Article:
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Mycoplasma gallisepticum

Spencer A Leigh, Jeff D Evans, Stephanie D Collier, Scott L Branton
Mycoplasma gallisepticum infection can lead to major financial losses for poultry producers. Control of M. gallisepticum infection in the layer industry is generally obtained through vaccination due to the nature of the multi-aged flocks in the facilities. Live vaccines can provide significant protection from the pathogenic effects of M. gallisepticum infection. However, differing management practices, including vaccination procedures, can lead to significant variations in the efficacy of the same vaccine. The site of vaccine deposition has been shown to be one important factor significantly influencing the vaccination outcome...
May 18, 2018: Poultry Science
Peng Li, Jian Xu, Hong-Mei Rao, Xia Li, Yun-Ke Zhang, Fei Jiang, Wen-Xue Wu
MGA_0676 has been characterized as a Mycoplasma gallisepticum nuclease that can induce apoptosis of chicken cells. However, the mechanism by which MGA_0676 induces apoptosis has remained unclear. In this study, we evaluated MGA_0676-induced apoptosis and internalization in immortalized chicken embryo fibroblasts (DF-1) and cancer cell lines. The internalization of MGA_0676 was proven through caveolin-mediated endocytosis by blocking the endocytosis with specific inhibitors or with siRNA. We identified the Thif domain of NEDD8-activating enzyme E1 regulatory subunit (NAE) in DF-1 as the target region interacting with the SNC domain of MGA_0676...
2018: Frontiers in Cellular and Infection Microbiology
Yabo Zhao, Kang Zhang, Mengyun Zou, Yingfei Sun, Xiuli Peng
Mycoplasma gallisepticum (MG) is the most economically significant mycoplasma pathogen of poultry that causes chronic respiratory disease (CRD) in chickens. Although miRNAs have been identified as a major regulator effect on inflammatory response, it is largely unclear how they regulate MG-induced inflammation. The aim of this study was to investigate the functional roles of gga-miR-451 and identify downstream targets regulated by gga-miR-451 in MG infection of chicken. We found that the expression of gga-miR-451 was significantly up-regulated during MG infection of chicken embryo fibroblast cells (DF-1) and chicken embryonic lungs...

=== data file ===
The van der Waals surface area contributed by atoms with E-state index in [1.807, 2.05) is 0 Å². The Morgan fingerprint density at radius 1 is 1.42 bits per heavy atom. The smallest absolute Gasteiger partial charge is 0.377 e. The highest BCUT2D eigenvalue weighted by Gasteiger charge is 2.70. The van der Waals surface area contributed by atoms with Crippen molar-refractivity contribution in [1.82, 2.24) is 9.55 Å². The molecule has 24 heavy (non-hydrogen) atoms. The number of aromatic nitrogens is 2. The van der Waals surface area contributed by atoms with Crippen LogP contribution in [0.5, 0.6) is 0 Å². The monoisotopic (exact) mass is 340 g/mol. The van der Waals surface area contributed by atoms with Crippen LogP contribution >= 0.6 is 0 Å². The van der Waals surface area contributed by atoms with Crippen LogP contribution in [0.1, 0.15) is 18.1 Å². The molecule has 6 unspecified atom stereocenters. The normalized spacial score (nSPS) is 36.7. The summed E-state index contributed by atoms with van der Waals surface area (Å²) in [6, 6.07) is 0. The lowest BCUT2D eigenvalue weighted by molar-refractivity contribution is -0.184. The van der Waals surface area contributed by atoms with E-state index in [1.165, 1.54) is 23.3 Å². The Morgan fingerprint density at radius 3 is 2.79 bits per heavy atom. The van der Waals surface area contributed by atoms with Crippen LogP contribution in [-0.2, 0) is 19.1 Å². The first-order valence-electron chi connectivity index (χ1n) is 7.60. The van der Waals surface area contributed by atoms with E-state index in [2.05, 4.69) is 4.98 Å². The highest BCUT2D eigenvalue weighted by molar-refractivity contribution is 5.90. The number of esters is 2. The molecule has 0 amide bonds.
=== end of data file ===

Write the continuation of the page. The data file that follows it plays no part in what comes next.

April 13, 2018: International Journal of Molecular Sciences
Molly Staley, Camille Bonneaud, Kevin J McGraw, Carol M Vleck, Geoffrey E Hill
In 1994, an endemic poultry pathogen, Mycoplasma gallisepticum (MG), was identified as the causative agent of a novel disease in house finches ( Haemorhous mexicanus). After an initial outbreak in Maryland, MG spread rapidly throughout eastern North American populations of house finches. Subsequently, MG spread slowly through the northern interior of North America and then into the Pacific Northwest, finally reaching California in 2006. Until 2009, there were no reports of MG in the southwestern United States east of California...
March 2018: Avian Diseases
T Derksen, R Lampron, R Hauck, M Pitesky, R A Gallardo
Raising backyard chickens is an ever-growing hobby in the United States. These flocks can be a substrate for respiratory disease amplification and transmission to commercial facilities. Five hundred fifty-four chickens from 41 backyard flocks were sampled in this study. ELISA kits were used to detect antibodies against avian influenza (AI), infectious laryngotracheitis (ILT), Newcastle disease (ND), infectious bronchitis (IB), Ornithobacterium rhinotracheale (ORT), Mycoplasma gallisepticum (MG), and Mycoplasma synoviae (MS)...
March 2018: Avian Diseases
Modupeore Adeyemi, Dauda G Bwala, Celia Abolnik